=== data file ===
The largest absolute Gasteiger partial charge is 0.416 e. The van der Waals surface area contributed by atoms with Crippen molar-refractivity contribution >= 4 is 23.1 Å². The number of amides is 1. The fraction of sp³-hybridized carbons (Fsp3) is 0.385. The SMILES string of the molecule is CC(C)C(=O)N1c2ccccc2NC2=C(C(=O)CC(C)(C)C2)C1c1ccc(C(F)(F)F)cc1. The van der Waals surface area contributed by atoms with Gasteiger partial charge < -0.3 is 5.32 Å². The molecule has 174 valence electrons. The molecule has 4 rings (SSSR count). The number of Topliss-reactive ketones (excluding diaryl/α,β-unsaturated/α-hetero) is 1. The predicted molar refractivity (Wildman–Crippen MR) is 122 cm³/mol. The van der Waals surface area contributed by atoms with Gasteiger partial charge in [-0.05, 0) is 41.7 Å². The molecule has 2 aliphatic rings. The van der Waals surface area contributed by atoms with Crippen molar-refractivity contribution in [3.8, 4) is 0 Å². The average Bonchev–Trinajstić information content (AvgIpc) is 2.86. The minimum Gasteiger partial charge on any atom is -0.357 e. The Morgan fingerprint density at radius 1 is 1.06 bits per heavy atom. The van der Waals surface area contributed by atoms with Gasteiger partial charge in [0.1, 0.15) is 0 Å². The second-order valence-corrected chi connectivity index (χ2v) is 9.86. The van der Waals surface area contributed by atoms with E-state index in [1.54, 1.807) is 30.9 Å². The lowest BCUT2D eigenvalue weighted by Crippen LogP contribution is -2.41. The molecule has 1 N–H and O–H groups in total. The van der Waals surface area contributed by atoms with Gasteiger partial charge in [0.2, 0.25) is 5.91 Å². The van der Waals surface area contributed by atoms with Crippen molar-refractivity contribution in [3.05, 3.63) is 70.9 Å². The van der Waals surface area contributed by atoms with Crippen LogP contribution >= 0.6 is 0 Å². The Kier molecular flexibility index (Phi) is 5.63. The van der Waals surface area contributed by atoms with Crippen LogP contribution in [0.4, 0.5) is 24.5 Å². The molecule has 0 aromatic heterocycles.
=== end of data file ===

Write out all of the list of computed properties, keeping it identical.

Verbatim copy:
The largest absolute Gasteiger partial charge is 0.416 e. The van der Waals surface area contributed by atoms with Crippen molar-refractivity contribution >= 4 is 23.1 Å². The number of amides is 1. The fraction of sp³-hybridized carbons (Fsp3) is 0.385. The SMILES string of the molecule is CC(C)C(=O)N1c2ccccc2NC2=C(C(=O)CC(C)(C)C2)C1c1ccc(C(F)(F)F)cc1. The van der Waals surface area contributed by atoms with Gasteiger partial charge < -0.3 is 5.32 Å². The molecule has 174 valence electrons. The molecule has 4 rings (SSSR count). The number of Topliss-reactive ketones (excluding diaryl/α,β-unsaturated/α-hetero) is 1. The predicted molar refractivity (Wildman–Crippen MR) is 122 cm³/mol. The van der Waals surface area contributed by atoms with Gasteiger partial charge in [-0.05, 0) is 41.7 Å². The molecule has 2 aliphatic rings. The van der Waals surface area contributed by atoms with Crippen molar-refractivity contribution in [3.8, 4) is 0 Å². The average Bonchev–Trinajstić information content (AvgIpc) is 2.86. The minimum Gasteiger partial charge on any atom is -0.357 e. The Morgan fingerprint density at radius 1 is 1.06 bits per heavy atom. The van der Waals surface area contributed by atoms with Gasteiger partial charge in [0.1, 0.15) is 0 Å². The second-order valence-corrected chi connectivity index (χ2v) is 9.86. The van der Waals surface area contributed by atoms with E-state index in [1.54, 1.807) is 30.9 Å². The lowest BCUT2D eigenvalue weighted by Crippen LogP contribution is -2.41. The molecule has 1 N–H and O–H groups in total. The van der Waals surface area contributed by atoms with Gasteiger partial charge in [0.2, 0.25) is 5.91 Å². The van der Waals surface area contributed by atoms with Crippen molar-refractivity contribution in [3.05, 3.63) is 70.9 Å². The van der Waals surface area contributed by atoms with Crippen LogP contribution >= 0.6 is 0 Å². The Kier molecular flexibility index (Phi) is 5.63. The van der Waals surface area contributed by atoms with Crippen LogP contribution in [0.4, 0.5) is 24.5 Å². The molecule has 0 aromatic heterocycles.